Clinical or pre-market tests are often performed in-house, so the “proof” and experimentation of these claims is often unclear.  Products with fine print, such as clinically proven or clinically tested on labels and in advertisements, frequently lack specificity, leaving room for consumer misinterpretation, which can eventually lead to adverse effects. In 2009, the FDA warned consumers about the "clinically tested" Hydroxycut products following 23 cases of serious health problems, which prompted manufacturers to the recall the products.  As previously mentioned, the USP and the NPA offer "seals of approval" to companies for meeting quality manufacturing standards; however, many consumers may mistake this to mean the product is safe or effective. 
The GAO published a report expressing concern about the FDA’s lack of authority and limited access to information, recommending that the FDA Commissioner request additional authority to oversee DS products and new DS ingredients.  Further, the U.S. Department of Health and Human Services (DHHS) has expressed concerns to the US Senate about a study which estimated that only 1% of adverse events from DS products are reported to the FDA.  Senator Richard Durbin of Illinois attempted to deal with these concerns by adding Senate Amendment 2127 to the Food and Drug Administration Safety and Innovation Act, but the amendment was defeated 77-20.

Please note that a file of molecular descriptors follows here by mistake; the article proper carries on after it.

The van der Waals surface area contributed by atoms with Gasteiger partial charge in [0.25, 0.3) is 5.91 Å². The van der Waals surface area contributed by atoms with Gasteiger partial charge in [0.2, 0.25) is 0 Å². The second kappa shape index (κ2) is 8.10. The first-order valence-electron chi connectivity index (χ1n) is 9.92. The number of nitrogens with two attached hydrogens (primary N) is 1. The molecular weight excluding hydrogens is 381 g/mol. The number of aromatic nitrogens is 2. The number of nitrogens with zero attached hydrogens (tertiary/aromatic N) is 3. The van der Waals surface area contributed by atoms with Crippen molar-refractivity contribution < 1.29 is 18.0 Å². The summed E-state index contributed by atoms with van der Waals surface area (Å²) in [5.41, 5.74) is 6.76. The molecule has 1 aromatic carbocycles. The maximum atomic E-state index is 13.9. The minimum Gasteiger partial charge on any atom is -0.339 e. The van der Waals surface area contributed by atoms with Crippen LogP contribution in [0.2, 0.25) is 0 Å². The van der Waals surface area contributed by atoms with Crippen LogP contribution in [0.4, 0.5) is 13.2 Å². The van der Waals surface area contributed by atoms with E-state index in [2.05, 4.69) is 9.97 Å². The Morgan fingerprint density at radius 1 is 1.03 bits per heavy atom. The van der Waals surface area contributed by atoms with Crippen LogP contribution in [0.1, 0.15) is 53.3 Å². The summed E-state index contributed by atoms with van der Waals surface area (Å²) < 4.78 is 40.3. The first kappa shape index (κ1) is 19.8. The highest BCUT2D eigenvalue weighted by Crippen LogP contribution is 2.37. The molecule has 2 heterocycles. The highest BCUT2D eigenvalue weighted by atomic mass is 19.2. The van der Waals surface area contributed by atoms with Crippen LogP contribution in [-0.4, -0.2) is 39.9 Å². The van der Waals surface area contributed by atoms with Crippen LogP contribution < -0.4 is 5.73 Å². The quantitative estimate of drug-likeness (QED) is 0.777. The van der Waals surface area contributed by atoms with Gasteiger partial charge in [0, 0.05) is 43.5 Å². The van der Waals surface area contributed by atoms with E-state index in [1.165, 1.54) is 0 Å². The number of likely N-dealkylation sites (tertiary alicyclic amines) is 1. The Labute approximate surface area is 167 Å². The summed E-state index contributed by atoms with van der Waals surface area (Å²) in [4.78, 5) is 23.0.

Social Influences on the Consumption of DSEdit
In the US, 20% of people consume DS regularly, 32% are occasional users, and 48% do not use DS. 
There is a widespread belief by consumers that DS, even if untested, can improve health. This concept of Truthiness popularized by Stephen Colbert - follows the logic that "when you feel it in your gut, you know it must be right." Most people who take DS do not discuss their DS usage with their doctor because they believe their doctors are uninformed about supplements or biased against them.  In fact, 67% of DS users would continue to do so if the FDA proved them to be ineffective. 
Some DS consumers believe in their DS so strongly that they experience a placebo effect. The placebo effect occurs when a patient sees an improvement in their health after a medically ineffective therapy due to their belief in the treatment. The placebo effect can explain why some DS manufacturers have success stories despite their product not containing medically active ingredients and why users continue to take them.
Many Americans use DS as a form of risk compensation and believe taking DS makes up for an unhealthy diet, despite experts who refute risk compensation thinking.  People who took vitamin supplements were less likely to exercise or eat healthy in a study on DS Risk Compensation.  Chiou et al. (2011) links risk compensation to DS products by showing that people feel guaranteed "health protection" after taking a vitamin.